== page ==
28/9/2006

The Value of Stereotypes

Filed under: — Bravus @ 5:55 am

A few different things have had me thinking lately about how and why we create stereotypes. One of them was a ‘look out for these kinds of cars’ thread on a bike forum: the consensus seemed to be that, in general, large four wheel drive vehicles (SUVs) should be treated with caution, since their drivers seem to feel invulnerable and are sometimes oblivious to the risk they pose to other road users. They also have limited visibility.

Some SUV drivers on the forum (i.e. people who both ride bikes and drive 4x4s) protested that the stereotype is unfair: they are very careful, very aware drivers.

pajero

The old stereotypes about Asian drivers and women drivers reared their ugly heads too.

So part of how stereotypes form is because of an identifiable characteristic, often a difference. If an Asian driver pulls out in front of someone, they will notice the carelessness as well as the Asianness, and may falsely generalise to all Asian drivers. Whereas if a Caucasian driver pulls out in front, it’s much more likely that the person will ascribe the action to that individual – “you idiot!” – than to all Caucasians. The same applies for any kind of behaviour, such as crime or certain attitudes, or…

RobW at Trenchant Lemmings currently has a post discussing this process by which we ascribe characteristics differently to the individual or the group, depending on whether it’s a group to which we ourselves belong: http://trenchantlemmings.blogspot.com/2006/09/evolving-self-deception.html

Rob’s post was another of the things that got me thinking about this issue. Sterotyping of all Muslims as violent extremists based on the actions of a few, while characters such as the Unabomber and Timothy McVeigh and Martin Bryant and school shooters are seen as individual whackos is yet another.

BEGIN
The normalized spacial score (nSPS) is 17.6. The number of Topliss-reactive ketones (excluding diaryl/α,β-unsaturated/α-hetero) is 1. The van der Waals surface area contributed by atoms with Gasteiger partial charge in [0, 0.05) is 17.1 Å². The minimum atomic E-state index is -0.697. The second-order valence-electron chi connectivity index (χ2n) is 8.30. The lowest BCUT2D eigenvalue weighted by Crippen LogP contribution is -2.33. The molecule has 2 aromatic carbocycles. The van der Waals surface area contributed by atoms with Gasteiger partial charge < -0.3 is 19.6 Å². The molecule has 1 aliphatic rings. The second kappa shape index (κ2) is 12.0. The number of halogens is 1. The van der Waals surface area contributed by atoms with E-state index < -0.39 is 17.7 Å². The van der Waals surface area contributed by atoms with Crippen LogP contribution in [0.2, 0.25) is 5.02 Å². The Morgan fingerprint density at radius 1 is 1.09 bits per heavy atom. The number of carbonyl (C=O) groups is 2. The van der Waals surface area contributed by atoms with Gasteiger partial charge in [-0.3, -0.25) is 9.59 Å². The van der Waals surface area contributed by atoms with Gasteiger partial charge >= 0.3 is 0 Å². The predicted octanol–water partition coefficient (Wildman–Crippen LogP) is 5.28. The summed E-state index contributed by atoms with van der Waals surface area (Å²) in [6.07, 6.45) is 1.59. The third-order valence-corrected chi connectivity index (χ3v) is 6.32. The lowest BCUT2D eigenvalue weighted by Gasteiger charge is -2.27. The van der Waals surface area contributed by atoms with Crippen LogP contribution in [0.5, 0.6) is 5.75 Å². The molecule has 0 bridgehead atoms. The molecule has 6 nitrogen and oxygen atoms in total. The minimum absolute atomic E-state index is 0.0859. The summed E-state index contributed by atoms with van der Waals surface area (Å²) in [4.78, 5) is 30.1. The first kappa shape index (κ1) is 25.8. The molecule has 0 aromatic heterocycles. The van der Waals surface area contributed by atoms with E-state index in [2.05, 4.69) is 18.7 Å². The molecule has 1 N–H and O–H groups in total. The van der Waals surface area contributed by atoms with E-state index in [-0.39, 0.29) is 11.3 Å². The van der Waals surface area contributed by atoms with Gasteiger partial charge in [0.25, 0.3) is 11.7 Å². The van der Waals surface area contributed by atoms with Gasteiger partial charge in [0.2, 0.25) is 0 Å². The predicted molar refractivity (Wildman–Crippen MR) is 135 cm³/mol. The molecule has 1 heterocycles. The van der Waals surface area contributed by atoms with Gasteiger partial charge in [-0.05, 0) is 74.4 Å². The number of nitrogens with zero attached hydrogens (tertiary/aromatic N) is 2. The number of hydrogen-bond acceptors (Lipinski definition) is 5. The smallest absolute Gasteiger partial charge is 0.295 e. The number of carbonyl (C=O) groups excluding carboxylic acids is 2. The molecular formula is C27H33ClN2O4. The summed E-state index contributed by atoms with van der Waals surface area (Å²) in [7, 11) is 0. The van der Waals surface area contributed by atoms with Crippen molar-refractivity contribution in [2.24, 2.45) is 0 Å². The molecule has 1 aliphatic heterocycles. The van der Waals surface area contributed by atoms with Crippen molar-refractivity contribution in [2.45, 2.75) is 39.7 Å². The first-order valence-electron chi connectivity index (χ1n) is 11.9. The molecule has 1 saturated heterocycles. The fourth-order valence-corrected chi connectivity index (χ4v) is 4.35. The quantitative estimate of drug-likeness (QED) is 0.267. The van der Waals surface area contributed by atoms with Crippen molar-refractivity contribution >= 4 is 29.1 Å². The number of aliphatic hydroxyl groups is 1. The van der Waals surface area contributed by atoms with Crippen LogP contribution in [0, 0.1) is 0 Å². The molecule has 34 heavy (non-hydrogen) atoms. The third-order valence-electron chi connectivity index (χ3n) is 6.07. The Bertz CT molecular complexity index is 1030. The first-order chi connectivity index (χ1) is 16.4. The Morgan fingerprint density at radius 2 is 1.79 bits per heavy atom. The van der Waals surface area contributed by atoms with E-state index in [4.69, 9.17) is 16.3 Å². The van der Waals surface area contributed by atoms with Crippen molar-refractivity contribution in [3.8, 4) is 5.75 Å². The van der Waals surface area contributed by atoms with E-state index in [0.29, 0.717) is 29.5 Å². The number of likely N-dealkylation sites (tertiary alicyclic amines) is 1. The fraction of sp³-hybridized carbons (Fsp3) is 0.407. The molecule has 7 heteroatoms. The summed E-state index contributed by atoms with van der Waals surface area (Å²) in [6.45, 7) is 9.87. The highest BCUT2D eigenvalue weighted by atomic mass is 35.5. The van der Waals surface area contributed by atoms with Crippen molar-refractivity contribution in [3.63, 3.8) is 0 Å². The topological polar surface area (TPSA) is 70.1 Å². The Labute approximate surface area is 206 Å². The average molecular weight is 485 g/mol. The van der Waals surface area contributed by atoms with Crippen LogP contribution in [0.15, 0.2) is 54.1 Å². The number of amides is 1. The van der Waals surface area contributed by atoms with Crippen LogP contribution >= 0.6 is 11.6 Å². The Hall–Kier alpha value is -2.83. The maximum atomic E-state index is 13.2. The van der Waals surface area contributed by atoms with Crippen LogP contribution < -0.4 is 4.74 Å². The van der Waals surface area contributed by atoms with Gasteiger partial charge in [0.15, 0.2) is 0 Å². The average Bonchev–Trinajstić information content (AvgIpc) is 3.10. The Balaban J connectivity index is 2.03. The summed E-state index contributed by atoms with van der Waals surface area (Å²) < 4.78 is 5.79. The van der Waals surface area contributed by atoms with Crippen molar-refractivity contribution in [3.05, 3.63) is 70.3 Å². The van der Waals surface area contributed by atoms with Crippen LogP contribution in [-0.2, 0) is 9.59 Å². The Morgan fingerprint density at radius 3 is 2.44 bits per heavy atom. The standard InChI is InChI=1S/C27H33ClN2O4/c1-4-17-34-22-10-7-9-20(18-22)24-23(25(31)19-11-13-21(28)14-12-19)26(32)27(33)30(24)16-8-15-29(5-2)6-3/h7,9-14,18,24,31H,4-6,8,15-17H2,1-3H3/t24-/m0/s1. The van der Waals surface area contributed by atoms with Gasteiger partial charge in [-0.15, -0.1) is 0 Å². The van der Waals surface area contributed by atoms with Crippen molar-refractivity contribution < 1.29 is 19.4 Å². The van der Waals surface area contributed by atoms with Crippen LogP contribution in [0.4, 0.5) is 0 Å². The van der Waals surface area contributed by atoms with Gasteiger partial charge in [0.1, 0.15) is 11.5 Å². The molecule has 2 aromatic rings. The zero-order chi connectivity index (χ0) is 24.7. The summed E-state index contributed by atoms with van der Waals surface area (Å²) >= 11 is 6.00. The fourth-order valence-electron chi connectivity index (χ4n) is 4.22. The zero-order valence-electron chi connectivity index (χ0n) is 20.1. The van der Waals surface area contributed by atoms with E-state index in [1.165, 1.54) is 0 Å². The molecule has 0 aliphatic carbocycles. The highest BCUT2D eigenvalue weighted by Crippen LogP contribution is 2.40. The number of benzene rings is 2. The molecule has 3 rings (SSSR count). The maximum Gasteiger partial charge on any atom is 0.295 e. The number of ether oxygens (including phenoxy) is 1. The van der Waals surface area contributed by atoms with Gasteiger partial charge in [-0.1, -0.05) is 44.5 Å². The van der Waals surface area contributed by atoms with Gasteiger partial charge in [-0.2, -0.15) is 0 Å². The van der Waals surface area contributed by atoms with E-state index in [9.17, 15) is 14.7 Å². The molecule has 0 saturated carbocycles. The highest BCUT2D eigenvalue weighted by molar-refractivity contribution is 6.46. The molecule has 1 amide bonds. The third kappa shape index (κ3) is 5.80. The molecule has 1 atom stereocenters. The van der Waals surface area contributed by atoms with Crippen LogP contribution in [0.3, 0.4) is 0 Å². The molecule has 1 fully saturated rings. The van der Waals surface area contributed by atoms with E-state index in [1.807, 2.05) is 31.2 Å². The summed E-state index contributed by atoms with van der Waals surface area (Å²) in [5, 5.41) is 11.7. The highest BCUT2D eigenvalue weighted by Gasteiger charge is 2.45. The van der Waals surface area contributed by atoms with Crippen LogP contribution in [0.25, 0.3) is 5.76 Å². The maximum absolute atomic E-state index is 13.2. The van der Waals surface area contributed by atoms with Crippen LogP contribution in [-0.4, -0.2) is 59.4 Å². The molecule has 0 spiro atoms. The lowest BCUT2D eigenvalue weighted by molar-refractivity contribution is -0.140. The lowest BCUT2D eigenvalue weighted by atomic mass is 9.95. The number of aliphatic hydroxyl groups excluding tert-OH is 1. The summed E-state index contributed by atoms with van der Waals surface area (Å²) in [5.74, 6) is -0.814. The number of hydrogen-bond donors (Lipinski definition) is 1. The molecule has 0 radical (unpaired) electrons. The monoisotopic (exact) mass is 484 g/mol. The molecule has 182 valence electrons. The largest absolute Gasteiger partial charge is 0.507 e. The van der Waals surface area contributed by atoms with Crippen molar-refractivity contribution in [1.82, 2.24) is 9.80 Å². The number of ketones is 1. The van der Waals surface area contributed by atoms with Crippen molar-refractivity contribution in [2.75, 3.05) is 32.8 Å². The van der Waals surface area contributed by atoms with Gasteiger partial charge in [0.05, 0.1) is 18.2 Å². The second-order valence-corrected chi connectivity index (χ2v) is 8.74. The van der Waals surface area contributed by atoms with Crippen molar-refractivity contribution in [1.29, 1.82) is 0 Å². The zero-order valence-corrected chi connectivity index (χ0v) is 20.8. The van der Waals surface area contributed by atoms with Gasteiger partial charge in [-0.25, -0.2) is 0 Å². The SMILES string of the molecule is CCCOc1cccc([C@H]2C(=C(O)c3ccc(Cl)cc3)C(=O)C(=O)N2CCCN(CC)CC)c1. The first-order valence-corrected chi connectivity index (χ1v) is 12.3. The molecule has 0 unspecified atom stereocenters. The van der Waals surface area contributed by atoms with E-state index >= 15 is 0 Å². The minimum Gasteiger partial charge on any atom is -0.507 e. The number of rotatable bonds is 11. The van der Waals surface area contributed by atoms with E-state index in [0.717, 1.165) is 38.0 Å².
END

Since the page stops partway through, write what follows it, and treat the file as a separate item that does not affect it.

But it can be argued that stereotypes do serve a valid function. Sure, not every Pajero driver is dangerous and thoughtless, but if we observe that many are (and recognise that the size and weight of a Pajero magnifies the potential consequences of that), then treating every Pajero we see on the road with care – and perhaps more care than we treat other vehicles – is probably not dangerous. It probably doesn’t hurt the feelings of the Pajeros either, though it may hurt their owners’ feelings if we talk about it.

So stereotypes can have a survival function, if they’re applied with thought rather than reflexively, and if we realise that they are useful generalisations rather than universally true. Sadly, it may be sensible to treat individuals of a certain race with a little more care on a dark night in the city: even if it may not be fair to a particular individual. (And it should be possible to do that in a way that’s not offensive or obvious.)

I think the key is to continually challenge ourselves to get to know and to view each individual person as an individual, rather than a member of a race or other category. Then we don’t have to use the simplifying mechanism of stereotypes, because we know that person and how they will behave. It’s also important to keep challenging our stereotypes and checking their fairness and reality.